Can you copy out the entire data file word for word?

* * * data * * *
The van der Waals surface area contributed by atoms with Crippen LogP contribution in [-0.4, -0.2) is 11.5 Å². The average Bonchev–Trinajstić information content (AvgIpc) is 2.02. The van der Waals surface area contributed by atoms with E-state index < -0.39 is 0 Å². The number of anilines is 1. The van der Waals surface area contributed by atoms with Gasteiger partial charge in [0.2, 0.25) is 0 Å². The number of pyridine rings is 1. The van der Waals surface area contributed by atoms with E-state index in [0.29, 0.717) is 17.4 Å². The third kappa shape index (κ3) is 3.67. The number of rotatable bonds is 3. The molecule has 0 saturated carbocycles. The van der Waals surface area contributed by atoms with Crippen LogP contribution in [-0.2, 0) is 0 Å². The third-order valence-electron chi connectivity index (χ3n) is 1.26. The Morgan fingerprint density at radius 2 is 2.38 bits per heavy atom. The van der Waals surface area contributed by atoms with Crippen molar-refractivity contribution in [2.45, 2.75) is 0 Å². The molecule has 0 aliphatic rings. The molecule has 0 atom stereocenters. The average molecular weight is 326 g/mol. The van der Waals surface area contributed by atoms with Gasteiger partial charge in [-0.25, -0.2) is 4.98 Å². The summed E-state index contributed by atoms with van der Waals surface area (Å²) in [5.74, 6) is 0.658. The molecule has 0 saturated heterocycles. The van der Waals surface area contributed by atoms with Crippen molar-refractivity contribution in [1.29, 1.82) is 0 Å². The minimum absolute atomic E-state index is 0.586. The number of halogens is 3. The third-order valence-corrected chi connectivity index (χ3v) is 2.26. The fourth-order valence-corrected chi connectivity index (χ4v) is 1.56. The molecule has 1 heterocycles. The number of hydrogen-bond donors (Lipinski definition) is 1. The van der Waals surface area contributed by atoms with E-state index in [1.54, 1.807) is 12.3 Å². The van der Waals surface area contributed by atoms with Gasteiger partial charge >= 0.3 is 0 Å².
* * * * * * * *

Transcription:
The van der Waals surface area contributed by atoms with Crippen LogP contribution in [-0.4, -0.2) is 11.5 Å². The average Bonchev–Trinajstić information content (AvgIpc) is 2.02. The van der Waals surface area contributed by atoms with E-state index < -0.39 is 0 Å². The number of anilines is 1. The van der Waals surface area contributed by atoms with Gasteiger partial charge in [0.2, 0.25) is 0 Å². The number of pyridine rings is 1. The van der Waals surface area contributed by atoms with E-state index in [0.29, 0.717) is 17.4 Å². The third kappa shape index (κ3) is 3.67. The number of rotatable bonds is 3. The molecule has 0 saturated carbocycles. The van der Waals surface area contributed by atoms with Crippen LogP contribution in [-0.2, 0) is 0 Å². The third-order valence-electron chi connectivity index (χ3n) is 1.26. The Morgan fingerprint density at radius 2 is 2.38 bits per heavy atom. The van der Waals surface area contributed by atoms with Crippen molar-refractivity contribution in [2.45, 2.75) is 0 Å². The molecule has 0 aliphatic rings. The molecule has 0 atom stereocenters. The average molecular weight is 326 g/mol. The van der Waals surface area contributed by atoms with Gasteiger partial charge in [-0.25, -0.2) is 4.98 Å². The summed E-state index contributed by atoms with van der Waals surface area (Å²) in [5.74, 6) is 0.658. The molecule has 0 saturated heterocycles. The van der Waals surface area contributed by atoms with Crippen molar-refractivity contribution in [1.29, 1.82) is 0 Å². The minimum absolute atomic E-state index is 0.586. The number of halogens is 3. The third-order valence-corrected chi connectivity index (χ3v) is 2.26. The fourth-order valence-corrected chi connectivity index (χ4v) is 1.56. The molecule has 1 heterocycles. The number of hydrogen-bond donors (Lipinski definition) is 1. The van der Waals surface area contributed by atoms with E-state index in [1.54, 1.807) is 12.3 Å². The van der Waals surface area contributed by atoms with Gasteiger partial charge >= 0.3 is 0 Å².